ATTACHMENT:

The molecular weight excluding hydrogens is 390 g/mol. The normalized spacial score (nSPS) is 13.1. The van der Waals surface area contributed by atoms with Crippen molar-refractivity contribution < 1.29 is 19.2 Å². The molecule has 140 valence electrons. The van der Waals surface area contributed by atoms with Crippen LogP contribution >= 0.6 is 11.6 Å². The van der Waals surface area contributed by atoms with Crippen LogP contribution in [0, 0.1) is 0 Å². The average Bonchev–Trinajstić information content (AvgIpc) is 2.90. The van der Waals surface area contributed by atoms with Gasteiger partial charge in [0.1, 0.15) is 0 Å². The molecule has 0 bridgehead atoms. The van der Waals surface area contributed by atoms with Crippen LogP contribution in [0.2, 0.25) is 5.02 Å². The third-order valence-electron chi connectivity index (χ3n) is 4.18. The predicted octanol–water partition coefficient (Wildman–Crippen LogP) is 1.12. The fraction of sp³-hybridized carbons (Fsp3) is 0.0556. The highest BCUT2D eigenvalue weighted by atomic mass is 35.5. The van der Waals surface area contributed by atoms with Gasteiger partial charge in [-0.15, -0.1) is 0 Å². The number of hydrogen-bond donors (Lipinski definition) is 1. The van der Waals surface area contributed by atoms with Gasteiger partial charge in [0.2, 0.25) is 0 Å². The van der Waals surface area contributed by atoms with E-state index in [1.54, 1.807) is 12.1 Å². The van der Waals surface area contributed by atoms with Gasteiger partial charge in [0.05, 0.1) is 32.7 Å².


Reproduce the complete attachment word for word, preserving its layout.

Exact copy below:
The molecular weight excluding hydrogens is 390 g/mol. The normalized spacial score (nSPS) is 13.1. The van der Waals surface area contributed by atoms with Crippen molar-refractivity contribution < 1.29 is 19.2 Å². The molecule has 140 valence electrons. The van der Waals surface area contributed by atoms with Crippen LogP contribution >= 0.6 is 11.6 Å². The van der Waals surface area contributed by atoms with Crippen LogP contribution in [0, 0.1) is 0 Å². The average Bonchev–Trinajstić information content (AvgIpc) is 2.90. The van der Waals surface area contributed by atoms with Gasteiger partial charge in [0.1, 0.15) is 0 Å². The molecule has 0 bridgehead atoms. The van der Waals surface area contributed by atoms with Crippen LogP contribution in [0.2, 0.25) is 5.02 Å². The third-order valence-electron chi connectivity index (χ3n) is 4.18. The predicted octanol–water partition coefficient (Wildman–Crippen LogP) is 1.12. The fraction of sp³-hybridized carbons (Fsp3) is 0.0556. The highest BCUT2D eigenvalue weighted by atomic mass is 35.5. The van der Waals surface area contributed by atoms with Gasteiger partial charge in [-0.15, -0.1) is 0 Å². The number of hydrogen-bond donors (Lipinski definition) is 1. The van der Waals surface area contributed by atoms with Gasteiger partial charge in [0.2, 0.25) is 0 Å². The van der Waals surface area contributed by atoms with E-state index in [1.54, 1.807) is 12.1 Å². The van der Waals surface area contributed by atoms with Gasteiger partial charge in [0.05, 0.1) is 32.7 Å².